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Get that pretty blurry background in your photos - Aperture Priority Mode Explained

Let me bought a new fancy camera knowing that it would instantly improve the quality of your photos, right? But your photos still seem flat and you are frustrated that your investment isn't paying off. Is your camera set to the {safe} little green rectangle? Using automatic mode, we are relying on the camera to think for us and leaves us with 90% of the camera's capabilities untapped. But you have the power to tell your camera who's boss and create some stunning portraits - and it's {way} easier than you think.

Go grab your camera...I'll wait. Ok, now look on top and find the little dial on top & switch it to {Av or A} mode. This mode is similar to the Portrait mode we discussed earlier however you get to gain even more control! Don't let the word aperture scare you off - essential aperture (or sometimes called f-stop) refers to how much of your image is in focus. Higher number (like f/16 & f/22) mean more of the image is in focus and low numbers (like f.4 & f/1.8) mean less of the image is in focus.

So, what does aperture priority mean and how do I use it? When you're camera is set to {Av or A} mode, this means that you get to set the f-stop and your camera will take care of the rest. To set your desired aperture (which we will discuss below), you will spin the little dial next to your right index finger. While doing this, look inside your viewfinder and you will see a bunch of numbers change - you want to look for the {weird} numbers like 2.5, 5.6, 8, etc. As you change the aperture, the camera automatically changes the other numbers but don't worry about that. (Note: make sure your ISO is set to auto - not sure how do that? Find your manual {is it still wrapped in the shrink wrap?} and check the index for ISO). Take note of the largest and the smallest number your f-stop will range - this is dependent on what lens you have so know that your aperture may only go down to 4.5 and that's perfectly fine.

Ok, now comes the fun experiment to really illustrate how setting the aperture can drastically change the look of your photos.

Grab any object {a glass, toy, or your spouse if they are able and willing} and place them in front of a pleasing background. In my experiment I chose one of my toddler's toys and headed outside to find some flowers. Now, set your object about 3-5 feet in front of the background. You are now going to take a sequence of 4-5 photos. Set your aperture on a large number, snap a pic. Then without moving, change your aperture (spin the dial with your index finger) to a lower number and snap another pic. Keep doing this until you get down to your smallest f-stop - you don't have to hit each number but just get a good variety. In my example, I did f/16, f/8, f/4, f/2,5 & f/1.8.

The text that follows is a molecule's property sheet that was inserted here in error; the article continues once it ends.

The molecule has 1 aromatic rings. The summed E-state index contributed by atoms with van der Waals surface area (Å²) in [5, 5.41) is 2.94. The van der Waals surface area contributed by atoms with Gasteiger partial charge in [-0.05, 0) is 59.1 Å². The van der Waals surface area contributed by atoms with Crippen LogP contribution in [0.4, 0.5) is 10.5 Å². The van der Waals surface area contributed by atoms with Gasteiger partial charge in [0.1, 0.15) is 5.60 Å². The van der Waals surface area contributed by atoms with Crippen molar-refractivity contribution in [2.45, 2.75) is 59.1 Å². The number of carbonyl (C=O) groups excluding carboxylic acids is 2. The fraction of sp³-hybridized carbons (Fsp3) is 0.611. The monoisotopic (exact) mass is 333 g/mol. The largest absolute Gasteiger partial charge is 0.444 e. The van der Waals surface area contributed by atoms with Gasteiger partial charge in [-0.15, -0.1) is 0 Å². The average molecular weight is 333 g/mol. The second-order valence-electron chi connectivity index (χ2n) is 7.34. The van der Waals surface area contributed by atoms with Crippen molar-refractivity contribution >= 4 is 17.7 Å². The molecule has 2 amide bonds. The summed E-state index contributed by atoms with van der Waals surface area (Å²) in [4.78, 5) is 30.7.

What do you notice? In the f/16 image above, the entire photo is in focus, including the bush and wall in the background. And as you stop down, more and more of the image becomes blurry. In the f/1.8 photo, the flowers in the foreground are blurry as well as the bush and wall in the background. Pretty cool, huh?

Know that each lens has a different aperture range {like we talked about above} as well as the quality of the blur. Better lens will produce creamier-looking bokeh - that's just a fancy photography word that means blur. So depending on which lens you have, you may not see a big difference. If your DSLR camera came with a lens when you bought it, your lens is most likely the "kit" lens and not the best quality. When you're ready and want to invest in your camera, consider upgrading to a higher quality lens like the 50mm f/1.8 lens {it's about $100}.

Here's another set of images that display the differences in aperture from f/16 and f/1.8.

In addition to the f-stop, another trick to create more bokeh {blur} is to create more distance between your subject and the background. The further between the subject and background, the more blur that will be created. And similarly, the more distance between yourself {the photographer} and the subject, the more blur, especially in the foreground.

In the two examples below, each set was taken at the same f-stop but the toy was placed at varying distances between the background and myself. You can see that even at f/16, the right photos have a bit more blur in the background than the others. And the set taken at f/1.8 is a lot different with the various placements.

Take some time to experiment with this and know that it will take awhile to get the hang of it. That's the great thing about digital photography - you don't have to worry about wasting film and that delete button is a wonderful thing when things go wrong. Now get out there and show your camera who's in charge and create some beautiful {bohek-alicious} photos.

We will talk about this and {so much more} in the Let's Click! workshop. See you in class.


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